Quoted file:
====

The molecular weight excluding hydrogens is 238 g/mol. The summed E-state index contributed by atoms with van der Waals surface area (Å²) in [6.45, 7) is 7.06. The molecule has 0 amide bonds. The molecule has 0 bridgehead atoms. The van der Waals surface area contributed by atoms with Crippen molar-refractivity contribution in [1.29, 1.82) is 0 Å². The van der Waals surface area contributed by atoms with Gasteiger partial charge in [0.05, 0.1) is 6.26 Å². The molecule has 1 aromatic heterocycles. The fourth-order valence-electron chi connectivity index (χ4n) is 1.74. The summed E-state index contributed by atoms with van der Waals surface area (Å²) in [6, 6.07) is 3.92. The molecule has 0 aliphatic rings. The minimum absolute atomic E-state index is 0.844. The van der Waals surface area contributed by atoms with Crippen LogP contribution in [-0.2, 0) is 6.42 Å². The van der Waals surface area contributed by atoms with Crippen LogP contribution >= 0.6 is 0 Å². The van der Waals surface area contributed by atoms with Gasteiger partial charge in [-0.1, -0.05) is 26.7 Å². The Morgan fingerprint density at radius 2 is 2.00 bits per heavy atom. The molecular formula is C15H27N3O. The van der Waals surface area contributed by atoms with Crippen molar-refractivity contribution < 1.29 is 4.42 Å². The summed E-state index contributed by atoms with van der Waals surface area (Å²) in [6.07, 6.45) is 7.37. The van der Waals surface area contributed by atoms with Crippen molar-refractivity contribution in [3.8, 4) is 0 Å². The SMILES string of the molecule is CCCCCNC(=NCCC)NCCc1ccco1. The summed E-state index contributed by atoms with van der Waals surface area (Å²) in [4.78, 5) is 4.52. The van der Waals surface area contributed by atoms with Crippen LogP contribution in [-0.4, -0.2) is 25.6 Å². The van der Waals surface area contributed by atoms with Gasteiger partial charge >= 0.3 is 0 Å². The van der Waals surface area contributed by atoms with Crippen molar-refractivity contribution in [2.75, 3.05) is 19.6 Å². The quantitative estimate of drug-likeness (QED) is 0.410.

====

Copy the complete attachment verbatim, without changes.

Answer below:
The molecular weight excluding hydrogens is 238 g/mol. The summed E-state index contributed by atoms with van der Waals surface area (Å²) in [6.45, 7) is 7.06. The molecule has 0 amide bonds. The molecule has 0 bridgehead atoms. The van der Waals surface area contributed by atoms with Crippen molar-refractivity contribution in [1.29, 1.82) is 0 Å². The van der Waals surface area contributed by atoms with Gasteiger partial charge in [0.05, 0.1) is 6.26 Å². The molecule has 1 aromatic heterocycles. The fourth-order valence-electron chi connectivity index (χ4n) is 1.74. The summed E-state index contributed by atoms with van der Waals surface area (Å²) in [6, 6.07) is 3.92. The molecule has 0 aliphatic rings. The minimum absolute atomic E-state index is 0.844. The van der Waals surface area contributed by atoms with Crippen LogP contribution in [-0.2, 0) is 6.42 Å². The van der Waals surface area contributed by atoms with Crippen LogP contribution >= 0.6 is 0 Å². The van der Waals surface area contributed by atoms with Gasteiger partial charge in [-0.1, -0.05) is 26.7 Å². The Morgan fingerprint density at radius 2 is 2.00 bits per heavy atom. The molecular formula is C15H27N3O. The van der Waals surface area contributed by atoms with Crippen molar-refractivity contribution < 1.29 is 4.42 Å². The summed E-state index contributed by atoms with van der Waals surface area (Å²) in [6.07, 6.45) is 7.37. The van der Waals surface area contributed by atoms with Crippen molar-refractivity contribution in [3.8, 4) is 0 Å². The SMILES string of the molecule is CCCCCNC(=NCCC)NCCc1ccco1. The summed E-state index contributed by atoms with van der Waals surface area (Å²) in [4.78, 5) is 4.52. The van der Waals surface area contributed by atoms with Crippen LogP contribution in [-0.4, -0.2) is 25.6 Å². The van der Waals surface area contributed by atoms with Gasteiger partial charge >= 0.3 is 0 Å². The van der Waals surface area contributed by atoms with Crippen molar-refractivity contribution in [2.75, 3.05) is 19.6 Å². The quantitative estimate of drug-likeness (QED) is 0.410.